Picture this, a beautiful child lands a modelling contract with a top brand showcasing their products, or lands a spot on a children’s TV show. It’s just another day in advertising. An equally beautiful child with special needs or visible impairment lands a modelling contract, and the story goes viral.

Shared millions of times worldwide, with captions like “Child with *insert diagnosis here*  wins modelling contract” and “Changing the face of beauty: Super-cute toddler with Down's Syndrome bags Matalan modelling contract”.

In an article in the Independent from 2005 Sue Walker, founder of modelling agency Kids London, said her agency doesn't have a child with a disability on its books. Why not? "In the modelling industry, there is certain criterion one has to make to be a model," she says, including the right height, body shape, and looks.

Let that sink in. Our kids apparently don’t “look right”. In a day and age where most young people live vicariously through Instagram and social media, they look up to the likes of the Kardashians and other celebrities for their own version of what ‘perfect’ looks like. As technology improves rapidly, and our phones become powerful computers that we can use to edit and place filters on the content we post online, our children are growing up thinking that they have to conform to society’s perception of what perfection is.  

It’s a dangerous slope for inclusion. The children who are represented in the media now become our actors and famous faces of the future. Not much has changed in the 13 years since. Now is the time to start getting it right.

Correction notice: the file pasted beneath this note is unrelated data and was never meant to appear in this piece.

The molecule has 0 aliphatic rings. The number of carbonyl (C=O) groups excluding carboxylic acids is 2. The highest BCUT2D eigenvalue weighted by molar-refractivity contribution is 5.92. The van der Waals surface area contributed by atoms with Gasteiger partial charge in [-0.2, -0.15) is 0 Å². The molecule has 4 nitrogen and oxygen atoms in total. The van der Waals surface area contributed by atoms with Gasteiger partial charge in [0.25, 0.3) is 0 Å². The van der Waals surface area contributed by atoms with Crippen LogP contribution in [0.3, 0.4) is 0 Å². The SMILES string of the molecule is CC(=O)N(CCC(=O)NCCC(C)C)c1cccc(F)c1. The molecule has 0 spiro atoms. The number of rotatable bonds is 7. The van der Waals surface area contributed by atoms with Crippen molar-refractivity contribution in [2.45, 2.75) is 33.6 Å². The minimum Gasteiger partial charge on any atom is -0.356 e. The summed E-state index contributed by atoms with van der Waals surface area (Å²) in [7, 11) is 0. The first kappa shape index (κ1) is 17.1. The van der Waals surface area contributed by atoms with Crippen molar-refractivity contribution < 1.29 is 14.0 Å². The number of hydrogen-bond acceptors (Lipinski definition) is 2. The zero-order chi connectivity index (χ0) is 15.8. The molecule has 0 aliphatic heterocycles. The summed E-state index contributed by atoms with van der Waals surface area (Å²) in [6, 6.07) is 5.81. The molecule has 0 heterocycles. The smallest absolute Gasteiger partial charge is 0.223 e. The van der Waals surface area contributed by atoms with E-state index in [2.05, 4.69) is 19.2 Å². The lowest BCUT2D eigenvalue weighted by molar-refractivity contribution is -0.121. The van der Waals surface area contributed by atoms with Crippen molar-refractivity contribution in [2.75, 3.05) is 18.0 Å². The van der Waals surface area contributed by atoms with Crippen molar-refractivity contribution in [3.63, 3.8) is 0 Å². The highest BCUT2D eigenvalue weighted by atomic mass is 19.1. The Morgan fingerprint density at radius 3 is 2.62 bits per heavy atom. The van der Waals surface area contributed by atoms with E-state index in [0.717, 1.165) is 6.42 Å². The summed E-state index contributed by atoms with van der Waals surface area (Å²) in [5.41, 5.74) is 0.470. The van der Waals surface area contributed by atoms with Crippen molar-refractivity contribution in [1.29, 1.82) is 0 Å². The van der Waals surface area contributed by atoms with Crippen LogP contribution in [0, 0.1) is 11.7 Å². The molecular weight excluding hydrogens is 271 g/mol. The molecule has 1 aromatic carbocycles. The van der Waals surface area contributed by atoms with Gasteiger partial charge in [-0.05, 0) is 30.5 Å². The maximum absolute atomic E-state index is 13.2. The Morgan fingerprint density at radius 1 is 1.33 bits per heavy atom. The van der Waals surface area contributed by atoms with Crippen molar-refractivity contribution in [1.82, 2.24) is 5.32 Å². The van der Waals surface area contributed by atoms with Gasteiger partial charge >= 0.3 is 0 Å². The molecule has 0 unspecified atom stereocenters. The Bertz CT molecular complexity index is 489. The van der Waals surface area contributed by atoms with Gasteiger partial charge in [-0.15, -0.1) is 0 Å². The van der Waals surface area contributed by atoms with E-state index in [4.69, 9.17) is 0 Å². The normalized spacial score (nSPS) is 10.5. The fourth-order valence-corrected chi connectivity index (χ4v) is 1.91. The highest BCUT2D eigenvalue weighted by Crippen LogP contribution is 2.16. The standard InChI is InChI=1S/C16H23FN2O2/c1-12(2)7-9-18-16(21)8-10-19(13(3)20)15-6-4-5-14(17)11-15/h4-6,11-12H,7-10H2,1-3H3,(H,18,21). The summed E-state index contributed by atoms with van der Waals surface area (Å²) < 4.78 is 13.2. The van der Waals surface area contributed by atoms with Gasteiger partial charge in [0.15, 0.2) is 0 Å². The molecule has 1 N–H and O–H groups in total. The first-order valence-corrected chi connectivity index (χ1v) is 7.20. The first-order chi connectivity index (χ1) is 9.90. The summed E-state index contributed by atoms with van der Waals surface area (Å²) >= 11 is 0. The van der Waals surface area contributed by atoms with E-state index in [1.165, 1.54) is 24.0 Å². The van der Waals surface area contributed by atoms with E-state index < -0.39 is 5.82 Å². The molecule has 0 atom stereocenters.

In children’s television there are more and more representations of disabled children, Hannah Sparkles on Fireman Sam is the only child in Pontypandy who uses a wheelchair (albeit she is a fictional animated character). Special needs children appear in shows such as Yakka Dee and Mr Tumble, there are more disabled children used in big brand marketing campaigns like River Island’s recent campaign “Labels are for clothes” and characters with disabilities are becoming more regular in TV shows. However, it feels like they are there as a token gesture rather than actually being properly represented as a fully included member of our diverse society.

There are very few children’s books on the market where the child has a disability or impairment. Do publishers feel there isn’t a market for them? (Believe me there is!) Are authors just not writing them? Either way, as a parent of a disabled child I would love to be able to buy a book where my child is represented as something other than the villain. In most fairy tales and Disney films the baddies or villains all have a physical impairment of some description, like Captain Hook.

How many times in the last number of years has an able bodied actor been cast in the role of a disabled character, then been heaped with praise for their portrayal? Why not cast an actor with the specific disability that the character has? You can’t get more authentic than that.